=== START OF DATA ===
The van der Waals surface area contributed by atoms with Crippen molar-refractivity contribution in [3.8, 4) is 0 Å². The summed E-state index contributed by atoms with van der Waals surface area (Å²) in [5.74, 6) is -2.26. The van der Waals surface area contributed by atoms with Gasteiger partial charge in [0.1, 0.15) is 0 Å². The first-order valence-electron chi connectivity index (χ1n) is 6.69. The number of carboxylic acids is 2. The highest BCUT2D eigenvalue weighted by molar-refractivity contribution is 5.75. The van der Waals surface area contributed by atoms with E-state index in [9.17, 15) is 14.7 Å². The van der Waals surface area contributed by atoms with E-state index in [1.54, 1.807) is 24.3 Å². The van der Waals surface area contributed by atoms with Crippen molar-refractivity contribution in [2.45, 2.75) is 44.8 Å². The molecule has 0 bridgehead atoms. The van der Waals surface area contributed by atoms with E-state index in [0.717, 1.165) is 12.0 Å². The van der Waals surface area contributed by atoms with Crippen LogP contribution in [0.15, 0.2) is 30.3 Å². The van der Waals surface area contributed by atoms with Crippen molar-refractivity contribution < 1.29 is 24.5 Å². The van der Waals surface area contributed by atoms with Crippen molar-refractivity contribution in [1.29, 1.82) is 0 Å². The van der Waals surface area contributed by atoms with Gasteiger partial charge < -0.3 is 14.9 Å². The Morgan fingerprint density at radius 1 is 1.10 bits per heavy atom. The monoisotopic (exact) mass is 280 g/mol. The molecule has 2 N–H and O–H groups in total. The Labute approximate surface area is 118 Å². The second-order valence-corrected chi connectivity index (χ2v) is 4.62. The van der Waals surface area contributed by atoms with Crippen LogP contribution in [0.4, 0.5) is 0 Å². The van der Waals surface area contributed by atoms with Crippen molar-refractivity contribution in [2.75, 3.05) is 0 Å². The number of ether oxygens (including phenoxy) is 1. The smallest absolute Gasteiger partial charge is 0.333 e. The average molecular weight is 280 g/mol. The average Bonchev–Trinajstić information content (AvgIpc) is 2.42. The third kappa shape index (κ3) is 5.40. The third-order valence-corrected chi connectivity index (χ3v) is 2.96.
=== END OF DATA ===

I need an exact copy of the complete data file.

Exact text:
The van der Waals surface area contributed by atoms with Crippen molar-refractivity contribution in [3.8, 4) is 0 Å². The summed E-state index contributed by atoms with van der Waals surface area (Å²) in [5.74, 6) is -2.26. The van der Waals surface area contributed by atoms with Gasteiger partial charge in [0.1, 0.15) is 0 Å². The first-order valence-electron chi connectivity index (χ1n) is 6.69. The number of carboxylic acids is 2. The highest BCUT2D eigenvalue weighted by molar-refractivity contribution is 5.75. The van der Waals surface area contributed by atoms with E-state index in [9.17, 15) is 14.7 Å². The van der Waals surface area contributed by atoms with E-state index in [1.54, 1.807) is 24.3 Å². The van der Waals surface area contributed by atoms with Crippen molar-refractivity contribution in [2.45, 2.75) is 44.8 Å². The molecule has 0 bridgehead atoms. The van der Waals surface area contributed by atoms with E-state index in [0.717, 1.165) is 12.0 Å². The van der Waals surface area contributed by atoms with Crippen LogP contribution in [0.15, 0.2) is 30.3 Å². The van der Waals surface area contributed by atoms with Crippen molar-refractivity contribution < 1.29 is 24.5 Å². The van der Waals surface area contributed by atoms with Crippen molar-refractivity contribution in [1.29, 1.82) is 0 Å². The van der Waals surface area contributed by atoms with Gasteiger partial charge < -0.3 is 14.9 Å². The Morgan fingerprint density at radius 1 is 1.10 bits per heavy atom. The monoisotopic (exact) mass is 280 g/mol. The molecule has 2 N–H and O–H groups in total. The Labute approximate surface area is 118 Å². The second-order valence-corrected chi connectivity index (χ2v) is 4.62. The van der Waals surface area contributed by atoms with Crippen LogP contribution in [0.4, 0.5) is 0 Å². The van der Waals surface area contributed by atoms with Crippen molar-refractivity contribution in [2.75, 3.05) is 0 Å². The number of ether oxygens (including phenoxy) is 1. The smallest absolute Gasteiger partial charge is 0.333 e. The average molecular weight is 280 g/mol. The average Bonchev–Trinajstić information content (AvgIpc) is 2.42. The third kappa shape index (κ3) is 5.40. The third-order valence-corrected chi connectivity index (χ3v) is 2.96.